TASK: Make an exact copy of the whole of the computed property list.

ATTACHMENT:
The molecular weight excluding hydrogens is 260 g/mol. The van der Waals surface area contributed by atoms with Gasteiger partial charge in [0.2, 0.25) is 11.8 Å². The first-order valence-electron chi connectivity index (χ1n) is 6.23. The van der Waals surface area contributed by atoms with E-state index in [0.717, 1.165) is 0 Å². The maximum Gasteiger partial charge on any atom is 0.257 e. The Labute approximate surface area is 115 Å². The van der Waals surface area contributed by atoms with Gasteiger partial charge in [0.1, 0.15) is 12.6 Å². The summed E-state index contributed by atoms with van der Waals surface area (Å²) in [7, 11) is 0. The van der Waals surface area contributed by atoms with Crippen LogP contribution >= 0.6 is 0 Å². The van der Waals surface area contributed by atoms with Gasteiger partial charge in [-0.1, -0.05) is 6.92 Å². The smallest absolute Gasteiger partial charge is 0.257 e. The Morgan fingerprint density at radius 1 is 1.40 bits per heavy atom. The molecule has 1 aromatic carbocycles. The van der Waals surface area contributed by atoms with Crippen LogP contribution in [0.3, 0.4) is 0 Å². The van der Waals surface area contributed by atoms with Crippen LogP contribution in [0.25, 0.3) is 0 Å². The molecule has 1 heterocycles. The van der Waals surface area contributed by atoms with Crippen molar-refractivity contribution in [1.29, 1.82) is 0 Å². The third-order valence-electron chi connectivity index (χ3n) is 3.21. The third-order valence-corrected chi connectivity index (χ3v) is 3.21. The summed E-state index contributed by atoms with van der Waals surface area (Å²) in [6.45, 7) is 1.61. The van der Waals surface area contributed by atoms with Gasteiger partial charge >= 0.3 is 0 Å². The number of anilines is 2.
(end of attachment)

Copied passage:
The molecular weight excluding hydrogens is 260 g/mol. The van der Waals surface area contributed by atoms with Gasteiger partial charge in [0.2, 0.25) is 11.8 Å². The first-order valence-electron chi connectivity index (χ1n) is 6.23. The van der Waals surface area contributed by atoms with E-state index in [0.717, 1.165) is 0 Å². The maximum Gasteiger partial charge on any atom is 0.257 e. The Labute approximate surface area is 115 Å². The van der Waals surface area contributed by atoms with Gasteiger partial charge in [0.1, 0.15) is 12.6 Å². The summed E-state index contributed by atoms with van der Waals surface area (Å²) in [7, 11) is 0. The van der Waals surface area contributed by atoms with Crippen LogP contribution >= 0.6 is 0 Å². The van der Waals surface area contributed by atoms with Gasteiger partial charge in [-0.1, -0.05) is 6.92 Å². The smallest absolute Gasteiger partial charge is 0.257 e. The Morgan fingerprint density at radius 1 is 1.40 bits per heavy atom. The molecule has 1 aromatic carbocycles. The van der Waals surface area contributed by atoms with Crippen LogP contribution in [0.3, 0.4) is 0 Å². The van der Waals surface area contributed by atoms with Crippen LogP contribution in [0.25, 0.3) is 0 Å². The molecule has 1 heterocycles. The van der Waals surface area contributed by atoms with Crippen molar-refractivity contribution in [1.29, 1.82) is 0 Å². The third-order valence-electron chi connectivity index (χ3n) is 3.21. The third-order valence-corrected chi connectivity index (χ3v) is 3.21. The summed E-state index contributed by atoms with van der Waals surface area (Å²) in [6.45, 7) is 1.61. The van der Waals surface area contributed by atoms with Gasteiger partial charge >= 0.3 is 0 Å². The number of anilines is 2.